Medication: Antidepressants and mood stabilisers can be effective in reducing impulsive behaviours, particularly if the client has a dual diagnosis with another mental illness such as depression or anxiety
Group therapy: This may involve talking amongst a group with similar issues. Opening up about your problems and sharing common experiences can be very helpful and supportive contacts and friendships can be built from these meetings.
Family Therapy: Working with patient and their family can be key in identifying why they gamble and the harm it does to their family. Family understanding the illness and actions that they can take to help also aids in recovery.
American Psychiatric Association. (2013). Diagnostic and statistical manual of mental disorders (5th ed.). Arlington, VA: Author.
 Emond, A., Nairn, A., Collard, S., & Hollén, L. (2022). Gambling by young adults in the UK during COVID-19 lockdown. Journal of Gambling Studies, 38(1), 1-13.
 Murch, W. S., & Clark, L. (2016). Games in the brain: neural substrates of gambling addiction. The Neuroscientist, 22(5), 534-545.
 Andreeva, M., Audette-Chapdelaine, S., & Brodeur, M. (2022). Gambling-Related completed suicides: a scoping review. Addiction Research & Theory, 1-12.
 McComb, J. L., & Sabiston, C. M. (2010). Family influences on adolescent gambling behavior: A review of the literature. Journal of gambling studies, 26(4), 503-520.
 Newall, P. W. (2017). Behavioral complexity of British gambling advertising. Addiction Research & Theory, 25(6), 505-511.
 Mehroof, M., & Griffiths, M. D. (2010). Online gaming addiction: The role of sensation seeking, self-control, neuroticism, aggression, state anxiety, and trait anxiety. Cyberpsychology, behavior, and social networking, 13(3), 313-316.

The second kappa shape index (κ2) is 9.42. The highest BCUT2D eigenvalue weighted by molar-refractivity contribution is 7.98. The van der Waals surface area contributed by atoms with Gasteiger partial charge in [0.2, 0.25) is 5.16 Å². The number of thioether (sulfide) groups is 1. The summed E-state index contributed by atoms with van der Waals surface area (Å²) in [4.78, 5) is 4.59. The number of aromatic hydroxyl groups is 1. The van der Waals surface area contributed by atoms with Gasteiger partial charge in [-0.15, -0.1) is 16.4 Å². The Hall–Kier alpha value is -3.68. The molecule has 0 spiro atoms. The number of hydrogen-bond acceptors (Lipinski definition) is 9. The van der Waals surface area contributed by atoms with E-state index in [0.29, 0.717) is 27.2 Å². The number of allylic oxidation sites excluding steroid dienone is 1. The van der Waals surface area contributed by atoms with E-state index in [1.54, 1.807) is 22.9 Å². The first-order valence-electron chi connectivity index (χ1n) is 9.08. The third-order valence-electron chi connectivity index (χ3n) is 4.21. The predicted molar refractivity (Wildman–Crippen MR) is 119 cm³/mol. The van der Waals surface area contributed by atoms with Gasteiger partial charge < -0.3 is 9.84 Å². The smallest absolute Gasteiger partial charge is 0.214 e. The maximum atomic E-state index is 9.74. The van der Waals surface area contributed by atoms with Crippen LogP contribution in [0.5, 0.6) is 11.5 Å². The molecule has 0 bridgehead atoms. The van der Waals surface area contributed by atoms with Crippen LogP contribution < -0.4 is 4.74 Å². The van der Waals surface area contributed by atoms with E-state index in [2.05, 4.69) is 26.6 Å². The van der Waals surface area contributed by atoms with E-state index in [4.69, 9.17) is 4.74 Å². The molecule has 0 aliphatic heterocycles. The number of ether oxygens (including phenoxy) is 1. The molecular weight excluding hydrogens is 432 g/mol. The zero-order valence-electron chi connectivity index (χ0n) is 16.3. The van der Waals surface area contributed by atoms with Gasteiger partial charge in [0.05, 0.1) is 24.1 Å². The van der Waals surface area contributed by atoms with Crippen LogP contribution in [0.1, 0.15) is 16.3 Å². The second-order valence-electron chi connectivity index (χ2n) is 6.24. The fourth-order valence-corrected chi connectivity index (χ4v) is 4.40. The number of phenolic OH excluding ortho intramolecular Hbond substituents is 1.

Castrén, S., Heiskanen, M., & Salonen, A. H. (2018). Trends in gambling participation and gambling severity among Finnish men and women: cross-sectional population surveys in 2007, 2010 and 2015. BMJ open, 8(8), e022129.
 Walther, B., Morgenstern, M., & Hanewinkel, R. (2012). Co-occurrence of addictive behaviours: personality factors related to substance use, gambling and computer gaming. European addiction research, 18(4), 167-174.
 Bodor, D., Ricijaš, N., & Filipcic, I. (2021). Treatment of gambling disorder: review of evidence-based aspects for best practice. Current opinion in psychiatry, 34(5), 508-513.
 Lupi, M., Martinotti, G., Acciavatti, T., Pettorruso, M., Brunetti, M., Santacroce, R., … & Di Giannantonio, M. (2014). Pharmacological treatments in gambling disorder: a qualitative review. BioMed research international, 2014.
With all that is going on in the world at the moment many people are feeling anxiety and suffering from depression. Even though we try to get through the day without the stress caused by outside stressors, it can get increasingly difficult to find time for ourselves.
Anxiety is a feeling of unease, like a worry or fear that can show mildly or severe. It can present symptoms like a racing heart, shortness of breath and feeling shaky. It can also cause changes in behaviour like being overly cautious or avoiding things that trigger anxiety. It can cause you to not want to go outside, meet loved ones or generally interact with others.
Many people have different triggers but at the moment paying bills is a big cause of anxiety. People even dressed up as bills for Halloween.